USING THE GREEN FLUORESCENT PROTEIN AND OTHER MARKERS TO DETERMINE VIRULENCE OF ERWINIA AMYLOVORA
Several markers were used to distinguish individual Erwinia amylovora strains during colonization of plants. E. amylovora strains were labelled with the Green Fluorescent Protein (GFP) and visualized in plant tissue by fluorescence microscopy. Inoculation of the intercostal region of apple leaves caused movement of the bacteria in the apoplast followed by invasion into the vascular system. After inoculation at tips of apple leaves migration of the bacteria was observed through the xylem vessels and outbreaks into the adjacent intercellular space of the parenchyma. Non-pathogenic mutants did not move from the inoculation site. Plant resistance enhancers caused a decrease in the migration rate. The migration rate in the central vein of apple leaves corresponded to disease ratings from symptom formation on shoots of various apple cultivars. Other markers for strain differentiation were the size of short sequence DNA repeats and labelling for streptomycin-resistance. Also, these marked strains were compared in plant tissue colonization. Quantitative PCR was performed with a light cycler and a fluctuation was found for leaf colonization.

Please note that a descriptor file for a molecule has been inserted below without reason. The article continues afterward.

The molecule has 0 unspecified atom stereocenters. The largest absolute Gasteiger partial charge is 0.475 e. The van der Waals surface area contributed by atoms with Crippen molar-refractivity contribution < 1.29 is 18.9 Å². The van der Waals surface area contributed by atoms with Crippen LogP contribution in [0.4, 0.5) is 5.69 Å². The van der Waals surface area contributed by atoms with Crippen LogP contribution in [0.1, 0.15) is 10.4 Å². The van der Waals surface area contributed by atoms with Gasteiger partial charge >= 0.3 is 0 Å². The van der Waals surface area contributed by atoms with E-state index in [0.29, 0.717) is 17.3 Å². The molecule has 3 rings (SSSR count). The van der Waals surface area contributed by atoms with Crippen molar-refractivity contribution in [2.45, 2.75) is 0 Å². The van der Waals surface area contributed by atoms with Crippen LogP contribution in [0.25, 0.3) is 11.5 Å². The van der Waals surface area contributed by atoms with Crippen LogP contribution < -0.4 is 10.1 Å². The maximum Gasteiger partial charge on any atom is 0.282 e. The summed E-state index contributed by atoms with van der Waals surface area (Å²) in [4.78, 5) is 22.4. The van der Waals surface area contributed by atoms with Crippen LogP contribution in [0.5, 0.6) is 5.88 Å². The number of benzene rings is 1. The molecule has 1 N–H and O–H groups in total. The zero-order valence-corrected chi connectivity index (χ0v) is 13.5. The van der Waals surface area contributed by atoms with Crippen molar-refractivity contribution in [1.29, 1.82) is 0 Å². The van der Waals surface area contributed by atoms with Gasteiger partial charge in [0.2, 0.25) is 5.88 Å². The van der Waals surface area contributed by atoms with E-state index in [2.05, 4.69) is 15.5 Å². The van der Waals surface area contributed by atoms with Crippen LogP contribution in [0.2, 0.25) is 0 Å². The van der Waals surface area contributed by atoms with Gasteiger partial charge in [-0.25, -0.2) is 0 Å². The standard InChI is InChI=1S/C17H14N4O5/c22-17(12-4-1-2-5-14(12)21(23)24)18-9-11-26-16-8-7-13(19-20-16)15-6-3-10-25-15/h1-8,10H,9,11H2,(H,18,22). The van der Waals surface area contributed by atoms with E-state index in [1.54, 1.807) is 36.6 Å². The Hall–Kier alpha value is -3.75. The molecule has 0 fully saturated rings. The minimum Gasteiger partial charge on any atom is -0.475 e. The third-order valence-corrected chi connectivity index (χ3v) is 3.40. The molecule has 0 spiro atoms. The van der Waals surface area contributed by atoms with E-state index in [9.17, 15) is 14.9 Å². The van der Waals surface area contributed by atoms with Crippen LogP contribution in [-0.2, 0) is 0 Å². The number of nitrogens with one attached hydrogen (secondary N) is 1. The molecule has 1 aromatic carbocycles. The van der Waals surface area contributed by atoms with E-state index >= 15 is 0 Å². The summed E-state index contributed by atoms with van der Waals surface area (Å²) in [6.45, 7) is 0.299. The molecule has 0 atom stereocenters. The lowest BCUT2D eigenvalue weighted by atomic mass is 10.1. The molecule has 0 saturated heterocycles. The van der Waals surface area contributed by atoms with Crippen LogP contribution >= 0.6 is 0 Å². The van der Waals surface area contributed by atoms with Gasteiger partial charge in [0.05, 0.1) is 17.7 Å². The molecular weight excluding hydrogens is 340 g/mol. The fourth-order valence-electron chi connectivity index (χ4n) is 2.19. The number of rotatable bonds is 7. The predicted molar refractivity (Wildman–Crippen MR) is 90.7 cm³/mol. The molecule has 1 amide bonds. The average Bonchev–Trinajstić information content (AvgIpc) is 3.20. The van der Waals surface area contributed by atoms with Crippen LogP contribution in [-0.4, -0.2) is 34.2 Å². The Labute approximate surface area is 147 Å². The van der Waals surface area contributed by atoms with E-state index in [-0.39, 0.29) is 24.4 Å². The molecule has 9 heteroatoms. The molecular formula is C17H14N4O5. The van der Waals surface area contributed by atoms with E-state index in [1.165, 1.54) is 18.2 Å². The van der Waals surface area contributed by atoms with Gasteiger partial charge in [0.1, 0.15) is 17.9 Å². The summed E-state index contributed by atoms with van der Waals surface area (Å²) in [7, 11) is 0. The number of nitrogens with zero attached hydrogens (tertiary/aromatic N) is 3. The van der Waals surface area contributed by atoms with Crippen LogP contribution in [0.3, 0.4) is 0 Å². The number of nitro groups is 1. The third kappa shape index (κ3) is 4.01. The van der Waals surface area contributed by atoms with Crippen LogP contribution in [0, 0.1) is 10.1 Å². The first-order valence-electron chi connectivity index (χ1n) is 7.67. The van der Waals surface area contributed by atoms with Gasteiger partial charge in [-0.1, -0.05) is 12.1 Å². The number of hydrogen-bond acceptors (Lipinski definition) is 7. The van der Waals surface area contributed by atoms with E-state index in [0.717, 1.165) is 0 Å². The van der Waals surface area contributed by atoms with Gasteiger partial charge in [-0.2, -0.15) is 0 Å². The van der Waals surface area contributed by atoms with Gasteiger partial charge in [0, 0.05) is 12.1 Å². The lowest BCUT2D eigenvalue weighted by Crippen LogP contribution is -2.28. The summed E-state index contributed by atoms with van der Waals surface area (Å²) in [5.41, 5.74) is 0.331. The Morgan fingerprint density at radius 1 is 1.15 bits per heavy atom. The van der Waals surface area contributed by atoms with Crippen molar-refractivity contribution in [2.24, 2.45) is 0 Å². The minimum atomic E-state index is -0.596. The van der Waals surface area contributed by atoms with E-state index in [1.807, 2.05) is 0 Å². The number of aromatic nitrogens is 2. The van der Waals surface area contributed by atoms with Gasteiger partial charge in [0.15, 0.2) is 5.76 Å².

Bogs, J., Jock, S., Hildebrand, M., Kim, W.-S., Geider, K. and Richter, K. (2002). USING THE GREEN FLUORESCENT PROTEIN AND OTHER MARKERS TO DETERMINE VIRULENCE OF ERWINIA AMYLOVORA. Acta Hortic. 590, 451-455
fluorescence, tissue colonization, PCR, virulence assays, streptomycin resistance, light cycler, SSR